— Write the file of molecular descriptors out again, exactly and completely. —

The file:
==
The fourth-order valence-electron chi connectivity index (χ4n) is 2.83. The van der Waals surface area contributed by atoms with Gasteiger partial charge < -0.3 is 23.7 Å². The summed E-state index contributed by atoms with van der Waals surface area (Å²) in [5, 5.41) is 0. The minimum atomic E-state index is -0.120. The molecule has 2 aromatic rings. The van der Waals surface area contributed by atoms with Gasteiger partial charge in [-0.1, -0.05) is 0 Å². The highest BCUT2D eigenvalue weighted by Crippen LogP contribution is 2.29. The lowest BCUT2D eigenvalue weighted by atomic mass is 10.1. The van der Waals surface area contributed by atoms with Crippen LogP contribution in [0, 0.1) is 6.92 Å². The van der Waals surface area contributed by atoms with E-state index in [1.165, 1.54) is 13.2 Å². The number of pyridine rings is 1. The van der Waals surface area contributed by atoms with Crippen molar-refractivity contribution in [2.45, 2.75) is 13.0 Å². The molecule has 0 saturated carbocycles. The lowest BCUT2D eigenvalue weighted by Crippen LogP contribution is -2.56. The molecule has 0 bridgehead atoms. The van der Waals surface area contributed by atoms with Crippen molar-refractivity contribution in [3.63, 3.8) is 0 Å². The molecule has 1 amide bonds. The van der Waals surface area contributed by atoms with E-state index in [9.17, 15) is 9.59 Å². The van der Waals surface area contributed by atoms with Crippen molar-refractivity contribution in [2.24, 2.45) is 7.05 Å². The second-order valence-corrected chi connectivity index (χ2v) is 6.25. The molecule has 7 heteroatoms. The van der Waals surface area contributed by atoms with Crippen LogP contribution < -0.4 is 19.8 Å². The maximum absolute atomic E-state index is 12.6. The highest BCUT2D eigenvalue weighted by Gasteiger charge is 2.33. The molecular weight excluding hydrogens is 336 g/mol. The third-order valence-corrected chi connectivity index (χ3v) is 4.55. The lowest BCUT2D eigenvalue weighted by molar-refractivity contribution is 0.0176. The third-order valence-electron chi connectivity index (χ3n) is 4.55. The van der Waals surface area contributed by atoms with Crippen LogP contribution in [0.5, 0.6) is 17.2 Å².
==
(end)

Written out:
The fourth-order valence-electron chi connectivity index (χ4n) is 2.83. The van der Waals surface area contributed by atoms with Gasteiger partial charge < -0.3 is 23.7 Å². The summed E-state index contributed by atoms with van der Waals surface area (Å²) in [5, 5.41) is 0. The minimum atomic E-state index is -0.120. The molecule has 2 aromatic rings. The van der Waals surface area contributed by atoms with Gasteiger partial charge in [-0.1, -0.05) is 0 Å². The highest BCUT2D eigenvalue weighted by Crippen LogP contribution is 2.29. The lowest BCUT2D eigenvalue weighted by atomic mass is 10.1. The van der Waals surface area contributed by atoms with Crippen LogP contribution in [0, 0.1) is 6.92 Å². The van der Waals surface area contributed by atoms with E-state index in [1.165, 1.54) is 13.2 Å². The number of pyridine rings is 1. The van der Waals surface area contributed by atoms with Crippen molar-refractivity contribution in [2.45, 2.75) is 13.0 Å². The molecule has 0 saturated carbocycles. The lowest BCUT2D eigenvalue weighted by Crippen LogP contribution is -2.56. The molecule has 0 bridgehead atoms. The van der Waals surface area contributed by atoms with Crippen molar-refractivity contribution in [3.63, 3.8) is 0 Å². The molecule has 1 amide bonds. The van der Waals surface area contributed by atoms with E-state index in [9.17, 15) is 9.59 Å². The van der Waals surface area contributed by atoms with Crippen molar-refractivity contribution in [2.24, 2.45) is 7.05 Å². The second-order valence-corrected chi connectivity index (χ2v) is 6.25. The molecule has 7 heteroatoms. The van der Waals surface area contributed by atoms with Crippen LogP contribution < -0.4 is 19.8 Å². The maximum absolute atomic E-state index is 12.6. The highest BCUT2D eigenvalue weighted by Gasteiger charge is 2.33. The molecular weight excluding hydrogens is 336 g/mol. The third-order valence-corrected chi connectivity index (χ3v) is 4.55. The lowest BCUT2D eigenvalue weighted by molar-refractivity contribution is 0.0176. The third-order valence-electron chi connectivity index (χ3n) is 4.55. The van der Waals surface area contributed by atoms with Crippen LogP contribution in [0.5, 0.6) is 17.2 Å².